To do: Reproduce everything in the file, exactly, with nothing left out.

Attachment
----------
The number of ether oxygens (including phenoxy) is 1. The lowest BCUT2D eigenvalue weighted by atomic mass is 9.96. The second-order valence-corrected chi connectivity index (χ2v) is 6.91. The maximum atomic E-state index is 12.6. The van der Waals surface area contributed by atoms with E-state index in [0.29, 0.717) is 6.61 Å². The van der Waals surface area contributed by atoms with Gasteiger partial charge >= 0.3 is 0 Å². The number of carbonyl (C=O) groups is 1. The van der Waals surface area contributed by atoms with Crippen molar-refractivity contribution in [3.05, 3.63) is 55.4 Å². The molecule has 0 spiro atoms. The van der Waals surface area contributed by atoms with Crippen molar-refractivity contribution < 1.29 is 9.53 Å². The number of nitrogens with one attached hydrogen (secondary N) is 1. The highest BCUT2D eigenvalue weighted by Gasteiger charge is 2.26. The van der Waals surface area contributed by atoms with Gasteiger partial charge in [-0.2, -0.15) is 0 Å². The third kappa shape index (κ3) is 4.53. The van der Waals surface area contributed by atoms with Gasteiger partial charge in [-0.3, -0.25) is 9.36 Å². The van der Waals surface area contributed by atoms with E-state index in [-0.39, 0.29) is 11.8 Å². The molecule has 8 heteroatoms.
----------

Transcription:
The number of ether oxygens (including phenoxy) is 1. The lowest BCUT2D eigenvalue weighted by atomic mass is 9.96. The second-order valence-corrected chi connectivity index (χ2v) is 6.91. The maximum atomic E-state index is 12.6. The van der Waals surface area contributed by atoms with E-state index in [0.29, 0.717) is 6.61 Å². The van der Waals surface area contributed by atoms with Gasteiger partial charge >= 0.3 is 0 Å². The number of carbonyl (C=O) groups is 1. The van der Waals surface area contributed by atoms with Crippen molar-refractivity contribution in [3.05, 3.63) is 55.4 Å². The molecule has 0 spiro atoms. The van der Waals surface area contributed by atoms with Crippen molar-refractivity contribution < 1.29 is 9.53 Å². The number of nitrogens with one attached hydrogen (secondary N) is 1. The highest BCUT2D eigenvalue weighted by Gasteiger charge is 2.26. The van der Waals surface area contributed by atoms with Gasteiger partial charge in [-0.2, -0.15) is 0 Å². The third kappa shape index (κ3) is 4.53. The van der Waals surface area contributed by atoms with Gasteiger partial charge in [-0.3, -0.25) is 9.36 Å². The van der Waals surface area contributed by atoms with E-state index in [-0.39, 0.29) is 11.8 Å². The molecule has 8 heteroatoms.